The Illustration

I remember the sermon illustration well.

A tightrope walker strings a tightrope across a gorge. He walks back and forth across the rope to the awe and delight of the audience. He then pushes a wheelbarrow back and forth. After that feat, he asks the astonished crowd, “Do you think I can do this with a person in the wheelbarrow?”

Everybody shouts, “Yes!”

At this point, he asks for volunteers. And the crowd quietly, slowly disperses.

This is an illustration and a parable, of sorts. The idea is that Jesus is the tightrope walker and that trusting Jesus with one’s life is equivalent to wheelbarrow ride across a tightrope. Who is in?

Profession or Practice

It’s an effective illustration, but confusing. It is especially confusing in Chrisitan communities that emphasize public professions of faith, yet rarely mention the sort of practices—often unseen and unglamorous—that build the faith professed.

When the profession of faith is the emphasis and goal, then preaching, and much of the singing, is designed to help people profess faith in Jesus. People are led to say, “Yes, I trust that Jesus died for my sins,” much like the crowd in the illustration tells the daredevil, “Yes, you can safely carry a person in a wheelbarrow across a tightrope.” It’s a similar profession of faith.

But the commitment and trust required for a willing personal surrender into another’s care, however expert, requires faith more mature and developed than mere profession can provide.

Mature trust of this sort requires training and cultivation, a way of life containing practices that provide and sustain confidence in the object of faith. Through patient training and practice, we grow into our willingness to surrender into the wheelbarrow.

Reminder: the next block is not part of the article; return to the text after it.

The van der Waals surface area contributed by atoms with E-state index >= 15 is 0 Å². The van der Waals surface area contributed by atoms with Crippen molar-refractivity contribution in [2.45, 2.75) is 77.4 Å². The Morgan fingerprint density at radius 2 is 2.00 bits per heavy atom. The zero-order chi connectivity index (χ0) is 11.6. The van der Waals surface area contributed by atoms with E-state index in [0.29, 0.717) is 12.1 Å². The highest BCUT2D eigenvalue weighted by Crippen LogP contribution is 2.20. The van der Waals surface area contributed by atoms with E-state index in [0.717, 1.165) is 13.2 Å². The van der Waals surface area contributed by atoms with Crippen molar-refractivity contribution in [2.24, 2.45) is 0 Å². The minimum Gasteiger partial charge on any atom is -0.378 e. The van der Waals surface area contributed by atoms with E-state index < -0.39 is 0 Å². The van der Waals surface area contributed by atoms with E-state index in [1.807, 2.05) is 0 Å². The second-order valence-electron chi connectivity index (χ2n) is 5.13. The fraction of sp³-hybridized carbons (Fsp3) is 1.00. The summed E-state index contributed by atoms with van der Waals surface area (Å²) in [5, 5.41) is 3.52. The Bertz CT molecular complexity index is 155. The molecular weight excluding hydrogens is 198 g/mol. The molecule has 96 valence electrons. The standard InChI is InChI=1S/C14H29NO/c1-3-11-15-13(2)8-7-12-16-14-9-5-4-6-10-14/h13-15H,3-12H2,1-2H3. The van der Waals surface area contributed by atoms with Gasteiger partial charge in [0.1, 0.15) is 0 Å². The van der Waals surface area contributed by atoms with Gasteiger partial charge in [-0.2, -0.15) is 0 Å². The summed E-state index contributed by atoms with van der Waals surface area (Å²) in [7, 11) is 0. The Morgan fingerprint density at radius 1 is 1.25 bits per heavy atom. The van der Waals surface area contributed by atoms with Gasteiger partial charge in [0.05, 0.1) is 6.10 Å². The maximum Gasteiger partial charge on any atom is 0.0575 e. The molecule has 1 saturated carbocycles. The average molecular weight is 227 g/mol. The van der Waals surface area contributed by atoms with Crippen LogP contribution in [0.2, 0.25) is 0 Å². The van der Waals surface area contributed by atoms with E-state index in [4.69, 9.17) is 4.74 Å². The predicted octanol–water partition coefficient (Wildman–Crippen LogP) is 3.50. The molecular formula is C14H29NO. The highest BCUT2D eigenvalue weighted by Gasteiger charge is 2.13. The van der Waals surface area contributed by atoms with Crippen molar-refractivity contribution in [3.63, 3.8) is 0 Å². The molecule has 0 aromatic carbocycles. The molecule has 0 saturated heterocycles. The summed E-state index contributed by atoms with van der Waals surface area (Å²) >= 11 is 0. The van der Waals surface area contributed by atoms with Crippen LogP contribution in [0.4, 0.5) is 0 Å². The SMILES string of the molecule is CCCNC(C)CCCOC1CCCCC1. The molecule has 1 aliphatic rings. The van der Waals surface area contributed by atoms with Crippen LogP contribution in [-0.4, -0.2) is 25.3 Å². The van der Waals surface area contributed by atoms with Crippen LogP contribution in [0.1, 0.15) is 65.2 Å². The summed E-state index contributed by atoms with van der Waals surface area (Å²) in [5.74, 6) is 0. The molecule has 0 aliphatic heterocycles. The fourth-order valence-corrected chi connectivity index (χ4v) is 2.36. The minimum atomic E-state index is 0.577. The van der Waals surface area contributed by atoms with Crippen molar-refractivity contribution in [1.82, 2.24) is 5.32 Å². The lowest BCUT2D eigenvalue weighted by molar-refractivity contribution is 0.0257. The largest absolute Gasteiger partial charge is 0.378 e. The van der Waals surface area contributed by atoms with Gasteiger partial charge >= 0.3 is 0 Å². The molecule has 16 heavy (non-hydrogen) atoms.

Practicing the Communion of Saints

This process is greatly aided if we’ve seen other people do it and we are able to learn from their lives of faith. The people that help us grow this kind of faith are the communion of saints, that great cloud of witnesses in Hebrews 12.

Many—in fact, most—of the communion of saints are unknown to us. But some are known. A few have even left written records of their experience of trusting Jesus. Gregory of Nyssa, Jeremy Taylor, and Teresa of Avila are a few of the writers on my bookshelf.

Of course, the most luminous examples of holy, saintly practice are those whose lives are part of the inspired witness of our sacred scriptures. Those who not only lived but also wrote the Holy Bible are among the most humble and exalted in the communion of saints.

Beginning with the clear witness of the scriptures is the most Anglican way I can think of to begin answering the question: “How is the statement ‘We believe in the communion of saints’ understood in the Anglican way of life?”

The Communion of Saints in the Anglican Way

Since the Anglican Way is founded on Scripture, we start there.

There are bedrock passages about the company of the redeemed that we call the communion of saints:

  • Ephesians 4:4-6,
  • Hebrews 11:1–12:2, and
  • Revelation 7.

These passages help clarify that a saint is any woman, man, girl, or boy who trusts Jesus and has been united to him in faith.